The sight of a downcast Geoffrey Cox, the Attorney General, returning to Britain after yet more failed talks with EU negotiator Michel Barnier was galling.
If reports are to be believed, the EU has acted in bad faith and rejected his proposals for a simple but legally binding guarantee that the backstop – the agreement which prevents a hard border in Ireland – would not lock Britain in for ever.
And it is clear that unless there is such a guarantee, the backstop – which puts us in ‘temporary’ alignment with EU trade rules – is indeed a trap from which the UK might never escape.
The sight of a downcast Geoffrey Cox (right), the Attorney General, returning to Britain after yet more failed talks with EU negotiator Michel Barnier (left) was galling
The problem is that the Attorney General was sent to negotiate these changes without any leverage at all. And this is because from the end of 2017, the Government has made a series of fundamental mistakes.
Instead of approaching these long-running talks with Europe as a true negotiation based on ambitious hopes for Brexit, they have treated them as an exercise in damage limitation. This, in turn, has led the Government to sign up to a withdrawal deal that leaves us – as rule takers – £39 billion worse off, with Northern Ireland locked into the EU.
And now, to make matters still worse, there has been a damaging revolt by three Remainer Cabinet Ministers – Amber Rudd, Greg Clark and David Gauke.
Astonishingly, they broke the vital rule of Cabinet collective responsibility and mounted a public attack on the Government’s clear position that No Deal would be better than a bad deal. This, remember, is the policy upon which all three had been elected. This reverberated around the EU Commission and undermined any final shred of power the Government still had.
And now, to make matters still worse, there has been a damaging revolt by three Remainer Cabinet Ministers – Amber Rudd (pictured), Greg Clark and David Gauke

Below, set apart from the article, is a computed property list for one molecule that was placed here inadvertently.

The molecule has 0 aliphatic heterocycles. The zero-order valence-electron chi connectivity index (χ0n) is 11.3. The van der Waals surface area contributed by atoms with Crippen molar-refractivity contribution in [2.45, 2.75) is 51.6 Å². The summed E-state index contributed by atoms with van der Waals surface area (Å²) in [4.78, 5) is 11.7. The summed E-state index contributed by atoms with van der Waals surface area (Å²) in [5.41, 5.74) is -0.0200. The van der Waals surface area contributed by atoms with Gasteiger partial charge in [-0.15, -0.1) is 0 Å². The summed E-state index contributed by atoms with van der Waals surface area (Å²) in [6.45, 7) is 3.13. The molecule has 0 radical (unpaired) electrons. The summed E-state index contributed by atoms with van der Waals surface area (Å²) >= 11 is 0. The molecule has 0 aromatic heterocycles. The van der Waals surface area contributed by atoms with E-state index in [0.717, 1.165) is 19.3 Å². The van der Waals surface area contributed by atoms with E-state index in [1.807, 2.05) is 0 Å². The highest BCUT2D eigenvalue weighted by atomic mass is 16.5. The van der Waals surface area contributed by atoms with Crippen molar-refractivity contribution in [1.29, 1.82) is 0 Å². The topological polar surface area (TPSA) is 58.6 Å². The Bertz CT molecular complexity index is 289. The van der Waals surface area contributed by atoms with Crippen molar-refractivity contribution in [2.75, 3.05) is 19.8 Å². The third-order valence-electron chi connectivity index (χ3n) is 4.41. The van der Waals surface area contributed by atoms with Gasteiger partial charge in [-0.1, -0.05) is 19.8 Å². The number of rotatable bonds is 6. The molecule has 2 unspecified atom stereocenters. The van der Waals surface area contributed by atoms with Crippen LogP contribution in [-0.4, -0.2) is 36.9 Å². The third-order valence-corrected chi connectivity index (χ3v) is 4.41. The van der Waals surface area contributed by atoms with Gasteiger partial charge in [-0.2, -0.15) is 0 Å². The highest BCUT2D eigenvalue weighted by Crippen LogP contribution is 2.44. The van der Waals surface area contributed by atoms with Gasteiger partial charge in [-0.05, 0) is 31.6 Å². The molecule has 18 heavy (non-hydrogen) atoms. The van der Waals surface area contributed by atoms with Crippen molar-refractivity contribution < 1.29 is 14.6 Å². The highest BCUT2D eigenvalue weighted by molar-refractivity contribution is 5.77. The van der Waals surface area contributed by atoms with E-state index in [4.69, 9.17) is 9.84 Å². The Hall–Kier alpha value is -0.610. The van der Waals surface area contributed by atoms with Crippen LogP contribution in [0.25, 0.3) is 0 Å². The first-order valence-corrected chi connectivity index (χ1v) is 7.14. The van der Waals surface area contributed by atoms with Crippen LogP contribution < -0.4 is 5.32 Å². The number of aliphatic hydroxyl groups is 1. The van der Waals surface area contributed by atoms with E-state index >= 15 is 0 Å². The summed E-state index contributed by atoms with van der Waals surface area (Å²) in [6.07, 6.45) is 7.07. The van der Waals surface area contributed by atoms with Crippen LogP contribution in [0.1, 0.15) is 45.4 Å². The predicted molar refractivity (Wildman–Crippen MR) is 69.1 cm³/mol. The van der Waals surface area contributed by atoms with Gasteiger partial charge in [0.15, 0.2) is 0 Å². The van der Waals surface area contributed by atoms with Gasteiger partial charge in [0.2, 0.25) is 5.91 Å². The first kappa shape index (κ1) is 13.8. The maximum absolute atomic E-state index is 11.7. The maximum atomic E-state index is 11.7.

Small wonder that when even a lawyer of the standing of Geoffrey Cox QC seeks the most reasonable and limited reassurances, the EU simply laughs in his face. The European negotiators are only too well aware that Britain’s position was dramatically weakened by the activities of these Ministers. One constituent angrily remarked to me that the trio had ‘betrayed the Prime Minister and made them “useful idiots” for the EU’. I had to agree.
That damage was plain to see. I am told the Cox talks had been progressing well until the start of last week when, unexpectedly, German- born Sabine Weyand, a key negotiator and Barnier’s deputy, suddenly dismissed the proposed arrangements out of hand.
Seemingly, she had no fear of the UK leaving without a deal – even though that should have been our main negotiating weapon. Had she been taking instructions from virulently anti-UK Martin Selmayr, Secretary-General of the European Commission?
Even now, I believe there is a way through this morass. Backed by a group of MPs from both sides of the argument – Leave and Remain – this is known as the Malthouse Compromise. Under these proposals, the terms of the backstop would be replaced by arrangements which would still guarantee an open border between Northern Ireland and the Republic.
This would be a border without checks, and which would use existing customs procedures and new technology. Any ad hoc customs checks would be conducted away from the sensitive border itself. Even late last week, the Commons Northern Ireland committee endorsed this approach as the best way of resolving the impasse. Critically, it would mean that Northern Ireland remains a full member of the UK – dealing with the EU on exactly the same terms.
All that is required is a simple agreement between Europe and Britain to press ahead with these eminently workable proposals, with a firm date for implementation. After all, the EU knows the existing arrangements don’t work and have to change. It cannot be stated often enough that adopting the Malthouse compromise would make it much more likely that the Government’s deal would prosper.
Can the EU be persuaded to play its part and sign up to Malthouse? Sadly, I believe its true colours were on display in the discussions with Geoffrey Cox.
Having dismissed out of hand at the last moment Cox’s modest proposals, Barnier added insult to injury with an offensive tweet reinforcing his view that the only way for the UK to escape the backstop is to leave Northern Ireland bound in to the Customs Union – a position rejected by Britain a full year ago.
Most of us want Geoffrey Cox to succeed as he continues to negotiate for us to leave on March 29. Yet I cannot see the deal passing unless we can agree that the backstop no longer poses a threat to the UK’s sovereignty – or it is replaced.
Some argue that Brexit is at risk if the deal is rejected. I disagree.
As I have already pointed out, we are being asked to vote for an arrangement which both the EU and the UK Government know cannot be implemented. It forces the UK to be a rule taker – and for me, that is the biggest risk of all. No deal is most certainly better than that.
As it stands, Parliament passed legislation to leave the EU on March 29 in line with Article 50. And unless that legislation is revoked, that is exactly what we will do.